Day 5 back at Furano. The rest of the crew headed to Asahidake, but I stayed in town for the day, doing some piste skiing and taking it easy. Went back to the physio in the afternoon for another session and more strapping. Conclusion is the ligament sprain is very minor, it's mostly just a meniscal injury, so as long as I can keep the swelling down all will be well.
Day 6 again at Furano. My confidence off piste has gone south so I ditched my guide for the day, letting him concentrate on the rest of the group whilst I concentrated on getting centred again on my skis and skiing the sides of the piste runs and a few bumps. I tried a tree run, but it wasn't pretty. I'm yet to get used to seeing the gaps. After lunch our guide tried to take me down a tree run with the rest of the crew but I politely refused, and instead ended up on a gnarly, bumpy, ungroomed black run that was probably harder to negotiate than the tree run I'd just refused to go on. The good news is that the knee feels good, despite swelling up at the end of the day.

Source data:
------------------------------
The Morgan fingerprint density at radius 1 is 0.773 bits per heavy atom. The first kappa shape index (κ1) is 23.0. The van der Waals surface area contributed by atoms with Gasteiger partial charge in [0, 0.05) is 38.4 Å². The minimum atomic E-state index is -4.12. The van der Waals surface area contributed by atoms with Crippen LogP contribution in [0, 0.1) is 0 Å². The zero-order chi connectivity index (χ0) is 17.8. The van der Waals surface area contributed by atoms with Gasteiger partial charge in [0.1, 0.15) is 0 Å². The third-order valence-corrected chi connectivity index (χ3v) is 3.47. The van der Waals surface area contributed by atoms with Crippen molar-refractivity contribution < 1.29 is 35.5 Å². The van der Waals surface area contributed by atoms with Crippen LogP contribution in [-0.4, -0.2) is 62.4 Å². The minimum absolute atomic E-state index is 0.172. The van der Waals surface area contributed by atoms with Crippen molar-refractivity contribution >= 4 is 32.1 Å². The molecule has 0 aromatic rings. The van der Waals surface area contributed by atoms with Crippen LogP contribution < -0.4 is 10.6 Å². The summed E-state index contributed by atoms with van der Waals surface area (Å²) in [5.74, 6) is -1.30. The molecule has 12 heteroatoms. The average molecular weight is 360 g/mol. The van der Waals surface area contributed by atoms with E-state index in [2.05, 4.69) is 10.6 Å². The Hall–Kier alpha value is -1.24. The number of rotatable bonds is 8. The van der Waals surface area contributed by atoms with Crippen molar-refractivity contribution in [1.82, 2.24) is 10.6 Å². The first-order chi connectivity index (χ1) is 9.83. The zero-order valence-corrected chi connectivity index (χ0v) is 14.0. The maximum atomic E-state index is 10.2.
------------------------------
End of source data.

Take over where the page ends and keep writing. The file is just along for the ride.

Truth is the boys in the group have completely psyched me out. Being so much better skiers than me, with no fear and lots of aggression, I just feel a total loser. They feed off each other and the testosterone flying around is as intimidating as hell. I am now skiing worse than I was a year ago.
Even our tour guide Seb, a 24 year old ski patroller from Thredbo, isn't much help, mainly as any time he spends trying to help me is resented by the rest of the group. And let's face it, skiing hard with a bunch of fit, enthusiastic skiers beats dealing with a scared old lady with a bung knee.
Day 7 was a rest day. A few went skiing and a few of us headed in to Furano town, a kilometre or so away from the resort area, to do a little shopping. We found a little shrine, some good souvenir stores, I found some hand made wooden spoons, and then we found an artisan coffee shop. Damn nice coffee can be found in the sticks of Central Hokkaido.
Day 8 saw us head to Tomamu. Despite protests from our guys that the snow was better at Furano so why go elsewhere. Well chaps, because the tour doesn't just include you selfish bastards, and some of the snowboard crew were having similar issues with being dumped by the better boarders and left to their own devices.